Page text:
Last week I linked to an old Houston Chroncile report about a newsletter sent out by Ron Paul's Texas senatorial campaign in 1996 that made not-so-flattering remarks about blacks ("If you have ever been robbed by a black teen-aged male, you know how unbelievably fleet-footed they can be") and suggested — rather tepidly by today's standards — that Israel exerts an alarmingly high influence in setting the foreign policy agenda of the United States ("By far the most powerful lobby in Washington of the bad sort is the Israeli government").
Paul's supporters, jumping on the wide circulation of this archived article, were quick to point out that the newsletter was not written by the candidate himself but by an anonymous staffer. This hardly exonerated Paul, however, as he must have either seen the document and approved it before it got mailed out or, what is perhaps worse, simply chose not to review public statements attached to his own candidacy yet formulated by his subordinates. Further, he took his sweet time in repudiating the content of the newsletter — it was only when he was asked about it by a reporter with a long memory at the Texas Monthly that Paul chose to offer a weak mea culpa and explain the provenance of his noxious comments. You can follow the whole affair at this site.
Well, Ryan Sager at the New York Sun (most of the blogosphere got the Houston Chroncile tip from Sager and Wonkette) has since examined Paul's comments on his decade-old solecism based on what the wildcard presidential candidate has since burbled to Reason's David Weigl. Here's Paul now:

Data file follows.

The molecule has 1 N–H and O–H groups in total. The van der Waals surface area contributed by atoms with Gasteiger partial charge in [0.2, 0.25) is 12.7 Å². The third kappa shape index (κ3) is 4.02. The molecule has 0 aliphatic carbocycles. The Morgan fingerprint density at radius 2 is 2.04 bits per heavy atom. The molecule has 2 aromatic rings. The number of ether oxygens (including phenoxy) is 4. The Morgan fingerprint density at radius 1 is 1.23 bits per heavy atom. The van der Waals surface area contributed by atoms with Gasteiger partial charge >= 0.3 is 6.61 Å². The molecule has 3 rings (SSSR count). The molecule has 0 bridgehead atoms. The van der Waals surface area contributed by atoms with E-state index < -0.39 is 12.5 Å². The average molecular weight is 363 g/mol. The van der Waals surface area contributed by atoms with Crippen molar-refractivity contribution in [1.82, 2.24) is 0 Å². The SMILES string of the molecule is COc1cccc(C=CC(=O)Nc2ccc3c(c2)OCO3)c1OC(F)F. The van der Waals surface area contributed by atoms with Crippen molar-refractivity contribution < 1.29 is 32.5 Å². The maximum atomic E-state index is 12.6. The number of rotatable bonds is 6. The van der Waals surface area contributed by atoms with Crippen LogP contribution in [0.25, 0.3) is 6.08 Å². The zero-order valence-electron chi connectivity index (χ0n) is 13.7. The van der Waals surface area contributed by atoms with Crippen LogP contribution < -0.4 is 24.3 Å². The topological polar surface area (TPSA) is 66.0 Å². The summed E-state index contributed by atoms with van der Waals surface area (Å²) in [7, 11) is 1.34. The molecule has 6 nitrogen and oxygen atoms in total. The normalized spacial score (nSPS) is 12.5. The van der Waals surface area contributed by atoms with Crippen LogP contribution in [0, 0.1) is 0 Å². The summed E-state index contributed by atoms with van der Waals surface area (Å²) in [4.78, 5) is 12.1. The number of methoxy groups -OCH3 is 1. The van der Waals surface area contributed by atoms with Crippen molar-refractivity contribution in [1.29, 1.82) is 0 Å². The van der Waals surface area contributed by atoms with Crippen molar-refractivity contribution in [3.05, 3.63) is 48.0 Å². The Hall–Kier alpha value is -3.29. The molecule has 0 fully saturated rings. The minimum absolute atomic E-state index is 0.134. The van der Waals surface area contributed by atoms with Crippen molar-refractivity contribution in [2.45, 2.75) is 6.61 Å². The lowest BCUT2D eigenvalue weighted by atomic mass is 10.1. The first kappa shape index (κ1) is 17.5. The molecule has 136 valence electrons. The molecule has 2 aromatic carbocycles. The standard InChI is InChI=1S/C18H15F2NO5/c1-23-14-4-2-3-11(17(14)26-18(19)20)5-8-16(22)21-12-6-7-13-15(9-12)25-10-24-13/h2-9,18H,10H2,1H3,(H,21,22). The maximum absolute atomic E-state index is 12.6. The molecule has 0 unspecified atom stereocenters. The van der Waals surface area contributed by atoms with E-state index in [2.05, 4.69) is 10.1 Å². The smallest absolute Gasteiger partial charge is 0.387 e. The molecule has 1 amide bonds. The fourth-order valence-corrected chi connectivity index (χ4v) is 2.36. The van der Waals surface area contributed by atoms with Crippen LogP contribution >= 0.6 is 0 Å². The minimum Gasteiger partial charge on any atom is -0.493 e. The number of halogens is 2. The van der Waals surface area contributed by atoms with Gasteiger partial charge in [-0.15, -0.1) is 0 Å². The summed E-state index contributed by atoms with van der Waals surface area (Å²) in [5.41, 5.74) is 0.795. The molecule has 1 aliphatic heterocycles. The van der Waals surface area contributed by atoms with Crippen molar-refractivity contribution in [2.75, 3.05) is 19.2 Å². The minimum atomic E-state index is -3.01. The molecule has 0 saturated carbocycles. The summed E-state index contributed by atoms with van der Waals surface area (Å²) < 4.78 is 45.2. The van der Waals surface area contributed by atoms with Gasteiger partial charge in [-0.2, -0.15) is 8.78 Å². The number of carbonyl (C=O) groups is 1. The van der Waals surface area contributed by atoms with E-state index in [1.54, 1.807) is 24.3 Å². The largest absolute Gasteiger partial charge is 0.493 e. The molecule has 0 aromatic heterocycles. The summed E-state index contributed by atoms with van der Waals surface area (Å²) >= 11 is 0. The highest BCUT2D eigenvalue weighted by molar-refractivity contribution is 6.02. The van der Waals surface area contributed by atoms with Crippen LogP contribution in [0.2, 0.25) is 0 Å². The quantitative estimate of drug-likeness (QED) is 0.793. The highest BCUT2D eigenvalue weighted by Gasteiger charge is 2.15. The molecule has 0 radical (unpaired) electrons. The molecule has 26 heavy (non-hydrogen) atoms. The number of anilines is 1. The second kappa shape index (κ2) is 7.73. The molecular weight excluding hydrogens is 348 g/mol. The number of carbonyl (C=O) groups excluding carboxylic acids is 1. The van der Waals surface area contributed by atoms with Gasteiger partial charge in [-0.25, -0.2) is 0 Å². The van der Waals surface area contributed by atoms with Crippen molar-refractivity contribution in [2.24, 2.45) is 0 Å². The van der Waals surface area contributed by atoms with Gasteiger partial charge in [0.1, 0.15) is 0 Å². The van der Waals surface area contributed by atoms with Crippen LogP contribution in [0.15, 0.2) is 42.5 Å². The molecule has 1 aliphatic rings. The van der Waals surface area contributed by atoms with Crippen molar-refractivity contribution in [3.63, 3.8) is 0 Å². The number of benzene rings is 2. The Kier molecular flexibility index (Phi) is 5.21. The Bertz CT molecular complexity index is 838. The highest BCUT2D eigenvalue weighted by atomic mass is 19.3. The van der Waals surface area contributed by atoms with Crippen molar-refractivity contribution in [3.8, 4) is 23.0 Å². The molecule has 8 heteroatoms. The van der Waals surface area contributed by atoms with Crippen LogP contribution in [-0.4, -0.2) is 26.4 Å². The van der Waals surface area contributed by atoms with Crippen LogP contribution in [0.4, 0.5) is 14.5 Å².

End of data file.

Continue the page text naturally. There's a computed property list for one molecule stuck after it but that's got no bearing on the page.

I'd have to have you show to me that I wrote it because that doesn't sound like my language, and in campaigns, some things get into newspapers that aren't actually correct. But I wouldn't back away from saying that AIPAC is very influential in our political process. That's a little bit different than saying the Israeli government, but I think that the Israeli position is very influential, which is very interesting because some of you may have seen this—just recently, there was an article out that studied which groups of people were most opposed to the Iraq War. And the assumption is that AIPAC is in control of things, and they control the votes, and they get everybody to vote against anything that would diminish the war. Yet the group that is most opposed to the Iraq War are the American Jews. Seventy-seven percent are now opposed to the war, which is a powerful message.
I consider the statement recounted from the newsletter above objectively anti-Semitic — whether he wrote it or stood by his staffer's words. Again, it was: "By far the most powerful lobby in Washington of the bad sort is the Israeli government." Mr. Paul didn't address that statement directly in his response to the question from Mr. Weigel, though he doesn't seem to be backing away from it.
Why is this anti-Semitic? Because any criticism of Israel or America's alliance with Israel is anti-Semitic? Hardly. It's an anti-Semitic statement because it plays directly into classic anti-Semitic tropes, as regards Jews controlling the world and controlling nations through a Jewish conspiracy. Even in his response to Mr. Weigel, Mr. Paul seems to be reiterating this notion of AIPAC controlling Congress, saying, "the assumption is that AIPAC is in control of things, and they control the votes, and they get everybody to vote against anything that would diminish the war."